The characterisation of Europe as “elderly and haggard” by Pope Francis is an accurate one, but on Dec. 4 the European Central Bank could lay the groundwork to try and revitalise the region's sagging economy. And though quantitative easing might be justified on inflation levels (prices are likely to weaken further on falling commodity prices)--Draghi clearly faces tough opposition within the ECB, hence QE hasn't happened yet.
On Friday, ECB President Mario Draghi delivered a damning indictment on the Eurozone economy, saying that underlying growth momentum remains weak, the economic situation in the euro-area remains difficult and that the inflation situation has become more challenging.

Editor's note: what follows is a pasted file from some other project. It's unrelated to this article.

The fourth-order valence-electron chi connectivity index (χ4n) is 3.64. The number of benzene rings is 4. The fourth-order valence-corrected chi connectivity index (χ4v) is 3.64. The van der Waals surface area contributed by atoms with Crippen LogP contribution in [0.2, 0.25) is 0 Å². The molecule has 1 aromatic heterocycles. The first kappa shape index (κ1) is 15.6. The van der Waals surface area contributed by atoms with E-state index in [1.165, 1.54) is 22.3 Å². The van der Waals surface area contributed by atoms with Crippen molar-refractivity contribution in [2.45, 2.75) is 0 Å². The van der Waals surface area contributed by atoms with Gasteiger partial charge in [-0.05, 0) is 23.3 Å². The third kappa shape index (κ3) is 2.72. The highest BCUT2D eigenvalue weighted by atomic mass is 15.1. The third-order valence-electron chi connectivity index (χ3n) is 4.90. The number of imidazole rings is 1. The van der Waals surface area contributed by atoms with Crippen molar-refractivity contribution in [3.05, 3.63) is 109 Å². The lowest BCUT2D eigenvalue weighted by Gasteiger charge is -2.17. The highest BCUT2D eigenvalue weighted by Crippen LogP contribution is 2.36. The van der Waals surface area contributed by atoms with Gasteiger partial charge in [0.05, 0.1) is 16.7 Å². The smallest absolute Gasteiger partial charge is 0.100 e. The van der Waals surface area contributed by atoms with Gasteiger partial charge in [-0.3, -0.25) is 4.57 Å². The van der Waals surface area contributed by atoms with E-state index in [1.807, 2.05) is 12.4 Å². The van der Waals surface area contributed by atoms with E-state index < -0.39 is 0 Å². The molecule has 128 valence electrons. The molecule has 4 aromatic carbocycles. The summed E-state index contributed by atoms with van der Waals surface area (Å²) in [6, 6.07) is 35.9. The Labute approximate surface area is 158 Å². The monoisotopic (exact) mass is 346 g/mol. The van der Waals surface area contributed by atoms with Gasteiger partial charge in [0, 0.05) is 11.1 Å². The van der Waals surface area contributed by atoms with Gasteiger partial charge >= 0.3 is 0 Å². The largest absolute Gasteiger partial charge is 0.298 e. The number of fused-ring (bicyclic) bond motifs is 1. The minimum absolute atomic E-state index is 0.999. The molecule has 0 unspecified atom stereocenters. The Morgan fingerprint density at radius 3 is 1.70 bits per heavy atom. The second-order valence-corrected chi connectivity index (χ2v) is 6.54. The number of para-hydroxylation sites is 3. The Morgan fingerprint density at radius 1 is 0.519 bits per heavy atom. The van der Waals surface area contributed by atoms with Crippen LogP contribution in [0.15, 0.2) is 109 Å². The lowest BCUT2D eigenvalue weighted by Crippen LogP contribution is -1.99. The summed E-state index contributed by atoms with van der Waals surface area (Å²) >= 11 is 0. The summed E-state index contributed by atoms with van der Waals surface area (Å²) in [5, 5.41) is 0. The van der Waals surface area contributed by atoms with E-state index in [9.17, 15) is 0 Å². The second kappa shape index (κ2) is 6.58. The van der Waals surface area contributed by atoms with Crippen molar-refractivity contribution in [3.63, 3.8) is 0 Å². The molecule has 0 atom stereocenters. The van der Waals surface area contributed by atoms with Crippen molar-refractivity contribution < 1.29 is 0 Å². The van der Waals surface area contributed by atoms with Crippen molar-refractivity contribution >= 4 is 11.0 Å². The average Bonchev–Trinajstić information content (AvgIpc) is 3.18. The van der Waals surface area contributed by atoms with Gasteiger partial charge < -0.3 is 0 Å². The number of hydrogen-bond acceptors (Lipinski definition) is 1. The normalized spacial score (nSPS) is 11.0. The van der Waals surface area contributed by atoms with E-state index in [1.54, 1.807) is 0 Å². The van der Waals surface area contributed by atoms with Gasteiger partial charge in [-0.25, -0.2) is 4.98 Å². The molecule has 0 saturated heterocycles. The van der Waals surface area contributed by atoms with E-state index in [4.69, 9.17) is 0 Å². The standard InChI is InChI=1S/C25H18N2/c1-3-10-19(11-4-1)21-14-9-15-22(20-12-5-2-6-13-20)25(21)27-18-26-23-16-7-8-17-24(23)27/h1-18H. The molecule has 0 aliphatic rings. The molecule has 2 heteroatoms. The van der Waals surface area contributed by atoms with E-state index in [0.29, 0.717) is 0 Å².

A funny thing happened last week: there were signs of a re-emergence of the sovereign debt crisis in the Eurozone, but the euro actually managed to eke out a gain against most of the G10 currencies including the pound and the U.S. dollar.
Bond bears recently discovered that conventional wisdom was flawed. The experts expecting higher yields at the start of a tapering regime never understood the difference, but equity traders did once they got over the shock.